DvC1-11 (ST23 - D3DSP vs Conv. Technology) -
Figure DvC1-11 is a classic example of two contrasting exploration/exploitation tools:
(Left) Conventional "Bright Spot" technology, and
(Right) Diagnostic 3D Seismic Process (D3DSP) technology.
The right-hand well bore (brown) was drilled, produced, and then junked and abandoned (J&A), prior to the acquisition of these 1996 spec-3D seismic data. It is located in South Timbalier Block 23, just north of the ST-26 "O" sand field, previously used as an example, and was probably drilled originally on a proprietary 2D or 3D survey, shot and processed to look for faulted structure and amplitude anomalies (such as the conventionally processed, variable-density, colored-reflectivity-amplitude display, shown on the left panel). The gamma ray and resistivity logs from this discovery well are shown in green and black, respectively, to the left of the borehole, and they show what was interpreted to be a single, approximately 60-feet thick sand, full of oil to its base (no water contact). Two or three thin shale "breaks" can be seen in this sand, on these logs, but they were not anticipated to form any serious production barriers. It is not clear if they contributed to the junking of the well.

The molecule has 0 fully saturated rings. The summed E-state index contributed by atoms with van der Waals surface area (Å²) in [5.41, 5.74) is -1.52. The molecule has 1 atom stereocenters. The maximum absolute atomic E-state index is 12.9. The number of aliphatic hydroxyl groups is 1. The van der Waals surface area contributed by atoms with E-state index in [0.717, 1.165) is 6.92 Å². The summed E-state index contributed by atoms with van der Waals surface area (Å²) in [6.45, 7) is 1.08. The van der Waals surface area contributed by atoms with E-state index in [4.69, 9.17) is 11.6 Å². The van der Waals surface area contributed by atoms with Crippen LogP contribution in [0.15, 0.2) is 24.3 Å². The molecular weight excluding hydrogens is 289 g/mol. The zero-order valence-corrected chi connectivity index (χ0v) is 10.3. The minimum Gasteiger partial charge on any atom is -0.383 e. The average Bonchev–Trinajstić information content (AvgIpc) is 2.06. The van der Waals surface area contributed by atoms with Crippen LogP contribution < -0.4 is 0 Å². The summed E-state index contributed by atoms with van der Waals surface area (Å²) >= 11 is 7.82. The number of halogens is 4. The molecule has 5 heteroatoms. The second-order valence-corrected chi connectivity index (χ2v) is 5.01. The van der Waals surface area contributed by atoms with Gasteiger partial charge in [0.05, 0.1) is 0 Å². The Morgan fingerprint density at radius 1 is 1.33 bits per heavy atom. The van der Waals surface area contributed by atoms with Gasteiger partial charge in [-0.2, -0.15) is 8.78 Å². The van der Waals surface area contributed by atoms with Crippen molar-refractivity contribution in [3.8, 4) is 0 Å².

But after the original well was J&A, the up-dip side-track was drilled based on the single, conventionally attractive, yellow-over-cyan Bright Spot, seen on the left-hand display. Negative-sample-value "troughs" are red (and yellow). Positive-sample-value "peaks" are blue (and cyan). This is a classic Positive Physical Polarity BS (symmetric high-amplitude trough-over-peak), where the top of the low-impedance sand produces an inverted polarity wavelet, which constructively interferes (large sum) with the first trough-side-lobe of the normal polarity wavelet that reflects from the base of the sand (or top of a higher impedance shale). The Bright Spot shows no indication of any internal lithology or fluid changes, and the up-dip side-track was expected to nicely replace the J&A down-dip well.
In 1999, the left-hand side-tracked well bore was logged, and TWO relatively clean zones are seen to sandwich a silty, lower-resistivity zone. The right panel D3D-impedance line shows pretty clearly the two, "yellow shingles" of very low-D3D-impedance VOXELs that are interpreted to be the cleanest sand members found on the logs. It is significant that the thickness of each of these two, clean sand members is approximately 20-feet, or roughly one (4 ms) VOXEL, at 10,000 feet per second. So this simple, all-opaque D3D-impedance line (no VoxelGeo transparency or volumetrics used) demonstrates again the resolving power of a D3D-reprocessed data set, while other examples shown on this Website suggest that re-sampling to 2 (or 1?) ms, perhaps combined with some smart trace-interpolation, would have produced even higher resolution. The 2 or 3 shale breaks, within the original well's more massive sand (down-dip) might even have been interpretable on such D3D-reprocessed data.